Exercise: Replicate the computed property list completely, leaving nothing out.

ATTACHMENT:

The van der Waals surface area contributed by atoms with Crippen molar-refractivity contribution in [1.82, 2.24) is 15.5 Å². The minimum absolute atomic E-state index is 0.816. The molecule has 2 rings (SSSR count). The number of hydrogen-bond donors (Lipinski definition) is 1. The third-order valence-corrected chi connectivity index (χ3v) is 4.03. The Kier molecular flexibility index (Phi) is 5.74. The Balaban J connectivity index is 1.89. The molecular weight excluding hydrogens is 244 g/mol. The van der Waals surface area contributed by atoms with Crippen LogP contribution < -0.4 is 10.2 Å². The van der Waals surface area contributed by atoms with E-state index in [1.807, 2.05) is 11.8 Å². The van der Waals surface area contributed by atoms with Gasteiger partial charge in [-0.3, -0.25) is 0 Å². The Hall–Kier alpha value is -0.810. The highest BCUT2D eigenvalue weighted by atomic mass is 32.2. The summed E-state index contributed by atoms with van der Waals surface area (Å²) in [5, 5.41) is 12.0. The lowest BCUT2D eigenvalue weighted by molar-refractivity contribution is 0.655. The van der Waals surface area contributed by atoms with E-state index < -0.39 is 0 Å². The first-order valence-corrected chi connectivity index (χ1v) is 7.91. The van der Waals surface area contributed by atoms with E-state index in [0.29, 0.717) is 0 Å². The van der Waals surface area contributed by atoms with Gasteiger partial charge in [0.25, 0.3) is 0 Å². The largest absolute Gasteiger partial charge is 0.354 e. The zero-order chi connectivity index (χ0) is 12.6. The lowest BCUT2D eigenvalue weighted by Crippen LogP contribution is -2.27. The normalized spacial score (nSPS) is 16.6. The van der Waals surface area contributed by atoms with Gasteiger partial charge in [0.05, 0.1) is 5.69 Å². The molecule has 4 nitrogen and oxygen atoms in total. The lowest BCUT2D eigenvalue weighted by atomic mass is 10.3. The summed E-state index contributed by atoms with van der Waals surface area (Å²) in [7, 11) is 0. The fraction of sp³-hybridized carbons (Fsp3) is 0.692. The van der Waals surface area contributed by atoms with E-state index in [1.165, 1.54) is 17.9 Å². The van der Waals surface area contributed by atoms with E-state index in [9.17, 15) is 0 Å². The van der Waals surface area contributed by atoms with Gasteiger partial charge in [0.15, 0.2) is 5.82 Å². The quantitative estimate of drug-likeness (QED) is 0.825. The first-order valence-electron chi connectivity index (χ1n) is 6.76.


The van der Waals surface area contributed by atoms with Crippen molar-refractivity contribution in [1.82, 2.24) is 15.5 Å². The minimum absolute atomic E-state index is 0.816. The molecule has 2 rings (SSSR count). The number of hydrogen-bond donors (Lipinski definition) is 1. The third-order valence-corrected chi connectivity index (χ3v) is 4.03. The Kier molecular flexibility index (Phi) is 5.74. The Balaban J connectivity index is 1.89. The molecular weight excluding hydrogens is 244 g/mol. The van der Waals surface area contributed by atoms with Crippen LogP contribution < -0.4 is 10.2 Å². The van der Waals surface area contributed by atoms with E-state index in [1.807, 2.05) is 11.8 Å². The van der Waals surface area contributed by atoms with Gasteiger partial charge in [-0.3, -0.25) is 0 Å². The Hall–Kier alpha value is -0.810. The highest BCUT2D eigenvalue weighted by atomic mass is 32.2. The summed E-state index contributed by atoms with van der Waals surface area (Å²) in [5, 5.41) is 12.0. The lowest BCUT2D eigenvalue weighted by molar-refractivity contribution is 0.655. The van der Waals surface area contributed by atoms with E-state index < -0.39 is 0 Å². The first-order valence-corrected chi connectivity index (χ1v) is 7.91. The van der Waals surface area contributed by atoms with E-state index in [0.29, 0.717) is 0 Å². The van der Waals surface area contributed by atoms with Gasteiger partial charge in [0.25, 0.3) is 0 Å². The largest absolute Gasteiger partial charge is 0.354 e. The zero-order chi connectivity index (χ0) is 12.6. The lowest BCUT2D eigenvalue weighted by Crippen LogP contribution is -2.27. The normalized spacial score (nSPS) is 16.6. The van der Waals surface area contributed by atoms with Gasteiger partial charge in [0.05, 0.1) is 5.69 Å². The molecule has 4 nitrogen and oxygen atoms in total. The lowest BCUT2D eigenvalue weighted by atomic mass is 10.3. The summed E-state index contributed by atoms with van der Waals surface area (Å²) in [7, 11) is 0. The fraction of sp³-hybridized carbons (Fsp3) is 0.692. The van der Waals surface area contributed by atoms with E-state index in [1.165, 1.54) is 17.9 Å². The van der Waals surface area contributed by atoms with E-state index in [9.17, 15) is 0 Å². The van der Waals surface area contributed by atoms with Gasteiger partial charge in [0.15, 0.2) is 5.82 Å². The quantitative estimate of drug-likeness (QED) is 0.825. The first-order valence-electron chi connectivity index (χ1n) is 6.76.